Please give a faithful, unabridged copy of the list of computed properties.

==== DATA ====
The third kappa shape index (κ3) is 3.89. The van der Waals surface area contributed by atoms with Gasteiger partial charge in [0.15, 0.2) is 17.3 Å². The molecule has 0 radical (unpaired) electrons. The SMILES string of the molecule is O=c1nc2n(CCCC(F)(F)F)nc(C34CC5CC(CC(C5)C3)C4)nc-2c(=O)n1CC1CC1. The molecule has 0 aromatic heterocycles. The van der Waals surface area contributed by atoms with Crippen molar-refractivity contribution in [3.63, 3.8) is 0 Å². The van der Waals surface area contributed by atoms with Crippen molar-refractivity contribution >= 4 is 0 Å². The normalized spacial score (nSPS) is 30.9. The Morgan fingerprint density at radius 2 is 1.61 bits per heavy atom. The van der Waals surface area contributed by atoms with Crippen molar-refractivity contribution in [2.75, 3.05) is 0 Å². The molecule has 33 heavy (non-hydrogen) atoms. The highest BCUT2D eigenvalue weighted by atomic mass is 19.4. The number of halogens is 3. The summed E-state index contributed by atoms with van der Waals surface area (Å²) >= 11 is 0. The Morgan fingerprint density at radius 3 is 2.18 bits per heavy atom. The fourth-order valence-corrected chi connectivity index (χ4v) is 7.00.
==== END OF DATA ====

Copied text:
The third kappa shape index (κ3) is 3.89. The van der Waals surface area contributed by atoms with Gasteiger partial charge in [0.15, 0.2) is 17.3 Å². The molecule has 0 radical (unpaired) electrons. The SMILES string of the molecule is O=c1nc2n(CCCC(F)(F)F)nc(C34CC5CC(CC(C5)C3)C4)nc-2c(=O)n1CC1CC1. The molecule has 0 aromatic heterocycles. The van der Waals surface area contributed by atoms with Crippen molar-refractivity contribution in [3.63, 3.8) is 0 Å². The van der Waals surface area contributed by atoms with Crippen molar-refractivity contribution >= 4 is 0 Å². The normalized spacial score (nSPS) is 30.9. The Morgan fingerprint density at radius 2 is 1.61 bits per heavy atom. The van der Waals surface area contributed by atoms with Crippen molar-refractivity contribution in [2.75, 3.05) is 0 Å². The molecule has 33 heavy (non-hydrogen) atoms. The highest BCUT2D eigenvalue weighted by atomic mass is 19.4. The number of halogens is 3. The summed E-state index contributed by atoms with van der Waals surface area (Å²) >= 11 is 0. The Morgan fingerprint density at radius 3 is 2.18 bits per heavy atom. The fourth-order valence-corrected chi connectivity index (χ4v) is 7.00.